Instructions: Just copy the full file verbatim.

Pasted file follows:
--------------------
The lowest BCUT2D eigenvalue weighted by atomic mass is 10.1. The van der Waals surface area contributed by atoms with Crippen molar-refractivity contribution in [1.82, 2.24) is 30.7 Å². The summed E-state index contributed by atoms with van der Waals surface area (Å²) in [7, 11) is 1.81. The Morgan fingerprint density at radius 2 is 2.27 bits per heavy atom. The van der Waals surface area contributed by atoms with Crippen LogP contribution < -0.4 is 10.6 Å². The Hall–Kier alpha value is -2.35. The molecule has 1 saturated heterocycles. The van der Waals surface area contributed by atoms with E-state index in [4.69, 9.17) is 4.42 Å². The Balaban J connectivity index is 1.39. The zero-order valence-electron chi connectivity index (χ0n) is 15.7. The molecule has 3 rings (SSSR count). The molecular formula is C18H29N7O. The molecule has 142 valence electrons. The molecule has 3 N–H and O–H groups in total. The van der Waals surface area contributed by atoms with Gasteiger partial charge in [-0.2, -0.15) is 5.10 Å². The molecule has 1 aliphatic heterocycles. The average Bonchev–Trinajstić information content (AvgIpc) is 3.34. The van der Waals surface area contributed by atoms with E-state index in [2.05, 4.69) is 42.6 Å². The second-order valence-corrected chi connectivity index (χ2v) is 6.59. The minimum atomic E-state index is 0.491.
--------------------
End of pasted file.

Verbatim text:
The lowest BCUT2D eigenvalue weighted by atomic mass is 10.1. The van der Waals surface area contributed by atoms with Crippen molar-refractivity contribution in [1.82, 2.24) is 30.7 Å². The summed E-state index contributed by atoms with van der Waals surface area (Å²) in [7, 11) is 1.81. The Morgan fingerprint density at radius 2 is 2.27 bits per heavy atom. The van der Waals surface area contributed by atoms with Crippen LogP contribution < -0.4 is 10.6 Å². The Hall–Kier alpha value is -2.35. The molecule has 1 saturated heterocycles. The van der Waals surface area contributed by atoms with E-state index in [4.69, 9.17) is 4.42 Å². The Balaban J connectivity index is 1.39. The zero-order valence-electron chi connectivity index (χ0n) is 15.7. The molecule has 3 rings (SSSR count). The molecular formula is C18H29N7O. The molecule has 142 valence electrons. The molecule has 3 N–H and O–H groups in total. The van der Waals surface area contributed by atoms with Gasteiger partial charge in [-0.2, -0.15) is 5.10 Å². The molecule has 1 aliphatic heterocycles. The average Bonchev–Trinajstić information content (AvgIpc) is 3.34. The van der Waals surface area contributed by atoms with E-state index in [2.05, 4.69) is 42.6 Å². The second-order valence-corrected chi connectivity index (χ2v) is 6.59. The minimum atomic E-state index is 0.491.